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Proposing a constitutional amendment providing for the dedication of certain sales and use tax revenue to the Texas mental and behavioral health research fund established to fund research, treatment, and access to services in this state for behavioral health, mental health, and substance use and addiction issues.
HJR 5 proposes a constitutional amendment that would establish the Texas mental and behavioral health research fund in the state treasury. The account would be funded by money transferred or deposited to the fund, appropriations made to the fund by the legislature, and all interest, dividends, and other income of the fund. Money may be used to fund programs to research behavioral health issues, public health trends, and strategies regarding behavioral health issues, and new behavioral health treatments, interventions, and other solutions.
The fund would also be used to research and treat substance abuse and addiction issues, to research behavioral and mental health issues affecting children, and to address the shortage of mental health professionals in this state, among other related things.
The Comptroller would be required to deposit $100 million each year into the fund from revenues derived from the sales and use tax once those revenues reach specified threshold amounts. The Comptroller's duty to fund this account would expire August 31, 2030.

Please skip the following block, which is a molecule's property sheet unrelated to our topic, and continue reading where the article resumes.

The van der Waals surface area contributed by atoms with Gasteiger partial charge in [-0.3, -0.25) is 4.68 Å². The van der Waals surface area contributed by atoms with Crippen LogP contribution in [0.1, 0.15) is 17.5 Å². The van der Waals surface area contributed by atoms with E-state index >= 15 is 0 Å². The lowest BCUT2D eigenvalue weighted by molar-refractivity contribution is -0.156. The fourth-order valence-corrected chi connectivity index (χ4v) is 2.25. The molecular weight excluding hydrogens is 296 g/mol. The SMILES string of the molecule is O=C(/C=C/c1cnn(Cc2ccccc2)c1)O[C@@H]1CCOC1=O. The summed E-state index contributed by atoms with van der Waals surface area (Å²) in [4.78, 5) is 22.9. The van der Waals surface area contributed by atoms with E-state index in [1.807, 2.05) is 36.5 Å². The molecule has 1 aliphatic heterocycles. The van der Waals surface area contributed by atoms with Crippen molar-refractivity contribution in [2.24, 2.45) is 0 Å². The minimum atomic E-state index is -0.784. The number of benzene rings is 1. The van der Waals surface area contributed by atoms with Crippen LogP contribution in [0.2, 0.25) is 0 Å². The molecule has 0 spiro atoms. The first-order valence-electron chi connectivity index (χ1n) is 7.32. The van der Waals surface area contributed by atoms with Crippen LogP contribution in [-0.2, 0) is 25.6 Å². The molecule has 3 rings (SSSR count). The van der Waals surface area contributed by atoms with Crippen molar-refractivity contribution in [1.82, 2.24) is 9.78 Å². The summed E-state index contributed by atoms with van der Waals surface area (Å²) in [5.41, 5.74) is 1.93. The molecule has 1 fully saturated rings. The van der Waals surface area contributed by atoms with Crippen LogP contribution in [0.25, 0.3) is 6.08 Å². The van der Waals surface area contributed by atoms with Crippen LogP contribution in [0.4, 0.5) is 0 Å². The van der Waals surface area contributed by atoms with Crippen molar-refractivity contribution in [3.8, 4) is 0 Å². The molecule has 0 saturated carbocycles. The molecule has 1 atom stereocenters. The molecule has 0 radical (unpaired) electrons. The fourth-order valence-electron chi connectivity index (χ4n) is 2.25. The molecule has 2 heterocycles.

Texas Action opposes HJR 5 which would spend hundreds of millions of taxpayer dollars to fund programs that the government probably should not be funding in the first place. This is a big-government, tax-and-spend approach that is out of alignment with the principle of limited government.
In addition to the spending issue, having the government fund and come up with "strategies regarding behavioral health issues, and new behavioral health treatments, interventions, and other solutions" is far outside of the role of limited government and we have deep reservations about what type of "solutions" the government would come up with to address perceived behavioral health issues. It is unlikely these solutions would align with principles of individual liberty, personal responsibility, and limited government.
For these reasons, we oppose HJR 5.